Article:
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A power struggle inside the Catholic church lies behind Raphael’s Transfiguration

by Marco Carminati


Raphael's Transfiguration, now preserved in the Vatican Museums, is the last work by the great master from Urbino. Raphael was still completing the painting in his Roman workshop when he suddenly died, aged 37, on April 6, 1520.

This artwork was also in the spotlight at the painter's wake: as we know, in fact, the large oil on wood painting was placed behind the artist's head as he lay on his deathbed. Since then, generations of art enthusiasts and scholars have examined this masterpiece, but no one has come to understand the connection between the upper and the lower part of the painting.

At the top, Jesus is transfigured into light on Mount Tabor in the presence of the three apostles Peter, James and John, before whom the prophets Elijah and Moses make their appearance in conversation with the Lord. Up to here, Raphael sticks to interpreting the Gospel story of Mark, Matthew and Luke.

The scene at the bottom is also inspired by the Gospel of Matthew: to the left, a big crowd leads a possessed boy to the nine Apostles who have remained at the foot of the mountain, but none of them is able to heal him.

Only Jesus - the holy book says - would succeed in doing so. From here sprang the iconographic riddle. Pages and pages were written to try to explain this juxtaposition which apparently lacks an explanation. Nevertheless, there must have been a precise reason for it, since in Raphael's times it was unacceptable for an artist to freely arrange the composition of a sacred subject at his will.

The solution might be found in a late 15th-century theological treatise, the Apocalypsis Nova. The book is attributed to Amadeo Menez da Silva, a Spanish-Portuguese Franciscan hermit, visionary and prophet. Amadeo had been called to Rome as Pope Sixtus IV's confessor.

Reading this text, Italian scholar Stefania Pasti not only confirmed that long explanations are dedicated to the theme of Transfiguration and of the liberation of the possessed child, but she also noticed that the two events are linked and sequentially explained.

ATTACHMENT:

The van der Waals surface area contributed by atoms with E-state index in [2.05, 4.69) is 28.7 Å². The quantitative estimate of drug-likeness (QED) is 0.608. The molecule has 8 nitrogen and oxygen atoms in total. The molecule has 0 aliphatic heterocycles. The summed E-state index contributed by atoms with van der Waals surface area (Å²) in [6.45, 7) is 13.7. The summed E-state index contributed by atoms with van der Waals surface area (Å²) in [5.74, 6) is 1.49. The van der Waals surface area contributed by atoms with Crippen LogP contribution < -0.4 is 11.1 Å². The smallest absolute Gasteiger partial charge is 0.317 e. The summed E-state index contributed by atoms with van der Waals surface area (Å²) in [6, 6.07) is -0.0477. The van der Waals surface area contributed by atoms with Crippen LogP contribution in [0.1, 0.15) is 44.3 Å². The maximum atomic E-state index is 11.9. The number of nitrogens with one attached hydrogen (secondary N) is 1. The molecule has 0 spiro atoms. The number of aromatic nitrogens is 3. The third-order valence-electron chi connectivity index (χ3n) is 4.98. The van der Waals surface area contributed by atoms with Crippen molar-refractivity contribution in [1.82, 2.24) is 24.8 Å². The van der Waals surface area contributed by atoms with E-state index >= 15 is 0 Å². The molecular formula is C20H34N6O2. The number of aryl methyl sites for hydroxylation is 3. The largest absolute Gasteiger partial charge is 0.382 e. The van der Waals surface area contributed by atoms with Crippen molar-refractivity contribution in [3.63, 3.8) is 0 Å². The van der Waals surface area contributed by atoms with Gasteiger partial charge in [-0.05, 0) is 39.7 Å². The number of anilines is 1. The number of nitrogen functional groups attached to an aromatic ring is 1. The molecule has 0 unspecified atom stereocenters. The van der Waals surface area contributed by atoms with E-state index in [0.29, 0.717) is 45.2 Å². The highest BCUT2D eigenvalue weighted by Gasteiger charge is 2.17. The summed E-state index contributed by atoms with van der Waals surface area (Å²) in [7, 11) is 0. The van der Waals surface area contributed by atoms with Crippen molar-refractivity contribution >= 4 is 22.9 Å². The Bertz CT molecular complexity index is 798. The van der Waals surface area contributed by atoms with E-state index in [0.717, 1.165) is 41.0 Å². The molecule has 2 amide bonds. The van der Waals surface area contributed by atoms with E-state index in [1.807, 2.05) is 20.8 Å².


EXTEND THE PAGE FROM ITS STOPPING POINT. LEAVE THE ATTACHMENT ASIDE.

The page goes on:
The Transfiguration is identified with the Last Judgment, and right after the part on the Transfiguration the text suddenly and without interruption describes the liberation of the possessed child.

At the end of this part, the treatise explains how Jesus was able to do what the Apostles had failed in doing. The explanation is enlightening. Jesus declared that the Apostles were not able to heal the child because he did not want them to, since the power to defeat Satan only comes from God.

The Transfiguration had been commissioned by Cardinal Giulio de' Medici, who had been appointed bishop of the French city of Narbonne, and the picture was intended for the Narbonne Cathedral.

Thus, the painting was, in the buyer's intentions, to be displayed in France. If so, to whom, then, was the painting's powerful and threatening message addressed?

Stefania Pasti offers the following explanation. Cardinal Giulio de' Medici had been appointed bishop of Narbonne even though the same diocese was already occupied by Guillaume Briçonnet the Younger, a member of a family that was close to the kings of France and an enemy of the Medicis and of the Papacy, and in particular of Pope Julius II della Rovere.

In those years, the Pope's and the Council's power was one of the most debated issues in Rome, and it should be noted that most of Leo X's pontificate was dedicated to eradicate the idea that a Council could prevail over the Pope's will.

A painting was thus needed that would convey a clear warning to the French clergy: Christ alone (i.e., the Pope) and not the Council (i.e. the assembly of the Apostles, standing powerless before the possessed boy), could have the power to defeat the Devil and lead the Church on its way to salvation.

And Raphael Sanzio - with an eye, as requested, on the Apocalypsis Nova - tried to depict this complex concept.


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